In play Mattison excelled at the endgame and at the Prague Olympiad in 1931 he defeated both Alexander Alekhine and Akiba Rubinstein in the ending. He also composed over 60 excellent studies.
He died of tuberculosis in Riga in 1932.

1 Wikipedia article: Hermanis Matisons


3 [ Wikipedia article: 1924. gada Latvijas %C4%8Dempion%C4%81ts %C5%A1ah%C4%81

4 Wikipedia article: Aron Nimzowitsch


6 Gino Di Felice, "Chess Results 1921-1930" (McFarland 2006), pp. 105-106

7 "Rigas Zinasz" February 25, 1926 p. 4


English Wikipedia article: Hermanis Matisons

Last updated: 2019-12-07 16:46:55

 page 1 of 5; games 1-25 of 103  PGN Download
Game  ResultMoves YearEvent/LocaleOpening
1. Svenson vs H K Mattison  ½-½541915Riga Chess ClubC54 Giuoco Piano
2. F Apsenieks vs H K Mattison  0-16019241st Latvian congressE11 Bogo-Indian Defense
3. M Golmayo De La Torriente vs H K Mattison  0-1311924Paris Unofficial OlympiadB03 Alekhine's Defense
4. H K Mattison vs E M Holloway  1-0591924Paris Unofficial OlympiadC49 Four Knights
5. H K Mattison vs L Palau  1-0391924Paris Unofficial OlympiadC14 French, Classical
6. F Jonet vs H K Mattison  0-1361924Paris Unofficial OlympiadE11 Bogo-Indian Defense
7. D Reca vs H K Mattison ½-½691924Paris Unofficial OlympiadE11 Bogo-Indian Defense
8. Colle vs H K Mattison  ½-½451924Paris Unofficial OlympiadD90 Grunfeld
9. H K Mattison vs K Havasi  1-0351924Paris Unofficial OlympiadD13 Queen's Gambit Declined Slav, Exchange Variation
10. H K Mattison vs K Sterk  ½-½171924Paris Unofficial OlympiadB15 Caro-Kann
11. Hromadka vs H K Mattison  0-1601924Paris Unofficial OlympiadC29 Vienna Gambit
12. F Apsenieks vs H K Mattison  ½-½351924Paris Unofficial OlympiadC48 Four Knights
13. H K Mattison vs A Vajda  ½-½461924Paris Unofficial OlympiadC68 Ruy Lopez, Exchange
14. H K Mattison vs Euwe 0-1501924Paris Unofficial OlympiadD10 Queen's Gambit Declined Slav
15. K Havasi vs H K Mattison  1-0401925DebrecenA50 Queen's Pawn Game
16. H K Mattison vs J A Seitz  1-0561925DebrecenB28 Sicilian, O'Kelly Variation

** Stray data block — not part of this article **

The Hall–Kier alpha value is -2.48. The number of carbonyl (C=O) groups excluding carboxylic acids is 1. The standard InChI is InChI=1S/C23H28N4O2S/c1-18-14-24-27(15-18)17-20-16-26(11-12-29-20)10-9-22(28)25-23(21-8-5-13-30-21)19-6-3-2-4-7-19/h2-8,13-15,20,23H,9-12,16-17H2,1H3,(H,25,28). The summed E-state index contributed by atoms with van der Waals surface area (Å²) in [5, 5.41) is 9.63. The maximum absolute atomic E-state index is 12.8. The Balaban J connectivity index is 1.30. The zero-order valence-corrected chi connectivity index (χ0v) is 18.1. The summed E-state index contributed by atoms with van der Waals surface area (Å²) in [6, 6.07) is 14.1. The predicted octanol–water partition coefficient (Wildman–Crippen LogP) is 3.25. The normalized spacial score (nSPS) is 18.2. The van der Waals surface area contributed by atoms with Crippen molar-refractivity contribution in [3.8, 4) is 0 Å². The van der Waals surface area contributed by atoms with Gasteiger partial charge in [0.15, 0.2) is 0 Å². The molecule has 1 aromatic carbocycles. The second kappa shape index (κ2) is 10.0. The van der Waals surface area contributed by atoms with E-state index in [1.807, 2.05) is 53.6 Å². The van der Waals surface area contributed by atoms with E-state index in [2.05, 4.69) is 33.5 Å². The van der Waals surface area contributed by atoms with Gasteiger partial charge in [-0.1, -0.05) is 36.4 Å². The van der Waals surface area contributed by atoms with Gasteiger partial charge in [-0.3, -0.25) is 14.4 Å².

17. L Steiner vs H K Mattison  0-1381925DebrecenC42 Petrov Defense
18. Gruenfeld vs H K Mattison  1-0471925DebrecenA53 Old Indian
19. H K Mattison vs Przepiorka  1-0701925DebrecenC46 Three Knights
20. Prokes vs H K Mattison  1-0641925DebrecenB10 Caro-Kann
21. L Asztalos vs H K Mattison  ½-½191925DebrecenD14 Queen's Gambit Declined Slav, Exchange Variation
22. H K Mattison vs G Nagy 0-1231925DebrecenC15 French, Winawer
23. H K Mattison vs V Vukovic 0-1201925DebrecenC13 French
24. Kmoch vs H K Mattison 1-0621925DebrecenD30 Queen's Gambit Declined
25. P F Johner vs H K Mattison 0-1351925DebrecenE11 Bogo-Indian Defense
 page 1 of 5; games 1-25 of 103  PGN Download
  REFINE SEARCH:   White wins (1-0) | Black wins (0-1) | Draws (1/2-1/2) | Mattison wins | Mattison loses  

Kibitzer's Corner
< Earlier Kibitzing  · PAGE 2 OF 2 ·  Later Kibitzing>
Dec-29-09  capanegra: SOLUTION: It starts with a Knight crusade: 1.Nf4+ (1.Be4? Ke5) Ke4 (the ♔ must permanently guard the e4 square) 2.Ng6+ Kd5 3.Ne7+ Ke5 4.Nc6+ Kd5 5.Nxb4+ (first phase which is to eliminate the b4 ♙ is completed) Ke5 6.Nc6+ Kd5 7.Ne7+ Ke5 8.Ng6+ Kd5 9.Ba6! Kc6 10.Be2! h1=Q 11.Bf3+ Qxf3 12.Ne5+ Kd5 13.Nxf3 Ke4 14.Kd2 Kxf3 15.Kd3 and wins.
Premium Chessgames Member
  offramp: <sanyas: He lost two brilliancies in the same tournament! Very lucky... or not.>